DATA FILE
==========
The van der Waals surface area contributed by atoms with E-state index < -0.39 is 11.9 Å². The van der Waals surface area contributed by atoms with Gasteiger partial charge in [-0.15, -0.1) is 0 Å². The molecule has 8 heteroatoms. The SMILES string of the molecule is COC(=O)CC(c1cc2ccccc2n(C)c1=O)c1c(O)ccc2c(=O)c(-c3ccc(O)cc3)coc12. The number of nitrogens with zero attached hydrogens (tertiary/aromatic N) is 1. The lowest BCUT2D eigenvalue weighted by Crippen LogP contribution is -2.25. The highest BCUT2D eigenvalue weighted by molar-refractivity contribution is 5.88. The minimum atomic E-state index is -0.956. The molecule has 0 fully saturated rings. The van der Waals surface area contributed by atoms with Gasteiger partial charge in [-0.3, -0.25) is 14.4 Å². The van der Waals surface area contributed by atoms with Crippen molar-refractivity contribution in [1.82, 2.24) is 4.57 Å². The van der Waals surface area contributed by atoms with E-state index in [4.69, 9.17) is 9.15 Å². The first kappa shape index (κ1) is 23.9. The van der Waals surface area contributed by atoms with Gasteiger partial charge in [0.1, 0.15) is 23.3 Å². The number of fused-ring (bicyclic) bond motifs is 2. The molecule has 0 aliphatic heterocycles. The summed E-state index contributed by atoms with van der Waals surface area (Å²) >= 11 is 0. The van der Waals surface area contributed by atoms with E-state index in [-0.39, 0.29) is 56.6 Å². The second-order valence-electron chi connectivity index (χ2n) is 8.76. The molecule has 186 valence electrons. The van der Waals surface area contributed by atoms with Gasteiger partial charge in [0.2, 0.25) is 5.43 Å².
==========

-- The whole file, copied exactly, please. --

The van der Waals surface area contributed by atoms with E-state index < -0.39 is 11.9 Å². The van der Waals surface area contributed by atoms with Gasteiger partial charge in [-0.15, -0.1) is 0 Å². The molecule has 8 heteroatoms. The SMILES string of the molecule is COC(=O)CC(c1cc2ccccc2n(C)c1=O)c1c(O)ccc2c(=O)c(-c3ccc(O)cc3)coc12. The number of nitrogens with zero attached hydrogens (tertiary/aromatic N) is 1. The lowest BCUT2D eigenvalue weighted by Crippen LogP contribution is -2.25. The highest BCUT2D eigenvalue weighted by molar-refractivity contribution is 5.88. The minimum atomic E-state index is -0.956. The molecule has 0 fully saturated rings. The van der Waals surface area contributed by atoms with Gasteiger partial charge in [-0.3, -0.25) is 14.4 Å². The van der Waals surface area contributed by atoms with Crippen molar-refractivity contribution in [1.82, 2.24) is 4.57 Å². The van der Waals surface area contributed by atoms with E-state index in [4.69, 9.17) is 9.15 Å². The first kappa shape index (κ1) is 23.9. The van der Waals surface area contributed by atoms with Gasteiger partial charge in [0.1, 0.15) is 23.3 Å². The number of fused-ring (bicyclic) bond motifs is 2. The molecule has 0 aliphatic heterocycles. The summed E-state index contributed by atoms with van der Waals surface area (Å²) >= 11 is 0. The van der Waals surface area contributed by atoms with E-state index in [-0.39, 0.29) is 56.6 Å². The second-order valence-electron chi connectivity index (χ2n) is 8.76. The molecule has 186 valence electrons. The van der Waals surface area contributed by atoms with Gasteiger partial charge in [0.2, 0.25) is 5.43 Å².